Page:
Building a Documentary Library
Documentary films allow your class to visit new places and gain a deeper understanding of complex issues.
By Erin Bailey
Other than the brief hubbub they receive during Oscar season, documentaries remain a little-seen genre that rarely make it into theatres or even into the local Redbox. This is a shame because documentaries offer viewers a wonderful chance to explore the world, its people, natural phenomena, and historical events. Websites like Documentary Heaven and Documentary Storm offer access to free streaming and downloading, which can save you time and money since many of these films can be hard to find. Like any nonfiction resource, getting an unbiased viewpoint requires a bit of detective work. Ask yourself these two questions:
- Who funded this film?
- Was it the filmmaker’s intent to make a propaganda piece?
Having a few of these films on hand can help you fill the downtime between tests, occupy your class during an unexpected sick day, and start discussions on topics your students have learned. Here is a very short list of possible choices to help you build a documentary library.
Turtle – The Incredible Journey
Directed by Nick Stringer; 81 minutes; Rated G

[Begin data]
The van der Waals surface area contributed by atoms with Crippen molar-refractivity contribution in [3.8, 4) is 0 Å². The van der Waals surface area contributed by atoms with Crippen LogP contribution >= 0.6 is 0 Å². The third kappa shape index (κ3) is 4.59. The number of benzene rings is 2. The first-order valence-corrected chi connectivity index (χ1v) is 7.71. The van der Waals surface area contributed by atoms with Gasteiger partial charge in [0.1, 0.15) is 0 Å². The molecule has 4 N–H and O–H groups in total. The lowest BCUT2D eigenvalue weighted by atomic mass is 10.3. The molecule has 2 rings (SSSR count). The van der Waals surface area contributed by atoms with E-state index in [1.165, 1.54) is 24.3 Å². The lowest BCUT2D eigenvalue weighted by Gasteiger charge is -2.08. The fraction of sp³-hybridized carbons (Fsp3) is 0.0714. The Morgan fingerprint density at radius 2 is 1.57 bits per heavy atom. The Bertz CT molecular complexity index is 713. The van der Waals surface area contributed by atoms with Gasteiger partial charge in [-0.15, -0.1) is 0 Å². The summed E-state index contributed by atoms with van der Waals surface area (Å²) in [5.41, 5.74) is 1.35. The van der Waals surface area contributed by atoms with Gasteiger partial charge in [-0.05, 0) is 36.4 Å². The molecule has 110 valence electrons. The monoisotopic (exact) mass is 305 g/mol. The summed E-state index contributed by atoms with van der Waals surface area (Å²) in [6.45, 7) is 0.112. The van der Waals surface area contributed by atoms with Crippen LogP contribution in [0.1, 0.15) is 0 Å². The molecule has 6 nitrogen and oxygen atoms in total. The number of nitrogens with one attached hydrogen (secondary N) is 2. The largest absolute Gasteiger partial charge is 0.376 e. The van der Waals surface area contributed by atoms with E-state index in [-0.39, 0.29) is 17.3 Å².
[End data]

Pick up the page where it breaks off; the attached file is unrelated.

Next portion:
While loggerheads are the most abundant species of sea turtles, destruction of nesting grounds, pollution, and shrimp fishing have kept them on the endangered species list. Inhabiting all but the coldest of ocean waters, the loggerheads are able to live in a wide swath stretching from the Alaskan coast to the tip of South America. This film follows one little loggerhead through a life that is sometimes rather slow-moving.
The narrator refers to this loggerhead as “the turtle” or “she” in order to remind viewers that she isn’t a pet. However, your class might like to start off the viewing by having a naming party for the turtle. For younger viewers, you might want to review the film and note specific scenes for watching. Much of the film is simply watching her swim long distances, which can become a bit tedious. There are beautiful satellite images of the earth, and the film offers glimpses of a variety of species that migrate to the North Atlantic Ocean.
If your viewers are very sensitive, be aware that there is mild peril in the form of crabs and sea gulls when the baby turtles hatch, and later when the loggerhead meets a fishing boat.
Turtle – The Incredible Journey lends itself well to discussions about animal instincts, predators and prey, animal migration routes, and ocean pollution. Students should come away with an appreciation of the diversity of life in the oceans and the need for protection.